Homemade Baby Food vs. Store-Bought: The Pros & Cons

Homemade Baby FoodAs new parents, we want to do what’s best for our baby. Creating a healthy, safe haven for our newborn takes precedence over all else, and once baby is old enough to have solid foods (around 4-6 months), parents begin to discuss if the store bought option or homemade baby food is best for their child. The good news is there are many healthy choices available today, including organic options at the grocery store and recipes available online for making your own baby food. Here’s an overview of some reasons why parents may prefer one baby food option over the other.

When to start solid foods

If your baby is around the age of 4 months, can sit up well with support, and shows interest in the foods he sees the family eating, it’s probably a good time to introduce solid food. Another indicator is your baby should be able to move food to the back of his mouth and swallow it, instead of using the tongue to push food out of the mouth. If your baby is exclusively breastfed, it is recommended that you wait until he is 6 months to start solids. As always, please ask any of the medical professionals at our office if you have questions or concerns about the proper time to introduce solid foods.


The benefits of homemade baby food are many. As parents, we want to know what’s in the food we are feeding our little ones. When you make your own baby food, you know exactly what’s in it! Also, many of the pre-packaged baby foods come in only 1-2 variations. When you make your own food, you can get creative with the food that you choose to puree and blend together. This gives your child more variations, hopefully creating a more adventurous eater as they age. One of the main reasons parents like to make their own baby food? From the start, your baby can begin eating the same food as the rest of the family but just in a mashed form.

Advocates of homemade baby food also believe that it’s more cost-effective, although parents with busy schedules may believe the opposite is true. Homemade baby food doesn’t have as long of a shelf life, so it’s important that parents refrigerate or freeze the baby food to make it last longer. Store bought baby food doesn’t require refrigeration until after it’s opened. Jarred baby food is cooked at higher temperatures to kill any bacteria for that longer storage time, but advocates of homemade food don’t like the idea that the high temps also remove some of those healthy vitamins and nutrients.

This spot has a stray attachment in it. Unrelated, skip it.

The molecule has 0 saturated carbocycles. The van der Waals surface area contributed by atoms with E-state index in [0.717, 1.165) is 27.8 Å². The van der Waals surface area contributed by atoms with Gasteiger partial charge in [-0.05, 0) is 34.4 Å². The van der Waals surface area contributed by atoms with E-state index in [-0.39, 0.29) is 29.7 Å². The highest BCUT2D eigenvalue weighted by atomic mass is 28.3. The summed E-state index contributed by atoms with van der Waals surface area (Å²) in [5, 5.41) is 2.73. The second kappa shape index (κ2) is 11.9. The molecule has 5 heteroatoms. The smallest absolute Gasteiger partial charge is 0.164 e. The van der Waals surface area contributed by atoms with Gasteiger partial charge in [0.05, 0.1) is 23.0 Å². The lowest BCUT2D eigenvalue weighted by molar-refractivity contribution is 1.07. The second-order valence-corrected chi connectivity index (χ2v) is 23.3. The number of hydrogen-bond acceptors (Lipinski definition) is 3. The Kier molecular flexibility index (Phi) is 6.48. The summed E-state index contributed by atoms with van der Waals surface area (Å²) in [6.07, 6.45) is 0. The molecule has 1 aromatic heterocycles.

There are numerous online resources for baby food recipes and many require a simple food processor. Moms and dads alike can make various batches at a time using different fruits and veggies, making a month worth of food in advance and then storing it properly. Online websites like Cooking Light, Parents, and Parenting all offer baby food recipes for parents wanting to try the homemade baby food route. When making homemade baby food for your little one, it starts them on the path of enjoying healthy meals as he or she grows.


Although it’ll be hard to find parents completely against the idea and benefits involved in baby food that’s homemade, some parents simply do not have the time it takes to make and prepare a lot of smaller servings for their baby. If there’s not enough time in the day, it may not make sense to make baby food in the little “free time” you have. For example, if you are working full time and only get a chance to spend quality time with your baby on weekends and in the evenings, do you really want to be in the kitchen making baby food for hours instead of playing and snuggling as a family?

Pre-packaged baby foods are available in measured amounts and ready to serve portions, making store bought a more convenient option. As mentioned previously, homemade baby food can spoil more quickly and requires proper storage. Experts say that today’s baby food is very pure to begin with, and if making your own food seems too daunting, focus more on healthy table food later and as they grow. Overall, it’s really a short period of time your child will be on pureed food anyway. Depending on your family and your lifestyle, store bought baby food may be the best option, offering more family time and less stress.

Association of Childcare Physicians welcomes any questions that you may have regarding your baby, including nutritional recommendations. We can help navigate you during this very new and exciting time in your baby’s life! Please contact Dr. Shaw or Dr. Kellow at 618-235-2311 or visit our website to schedule an appointment.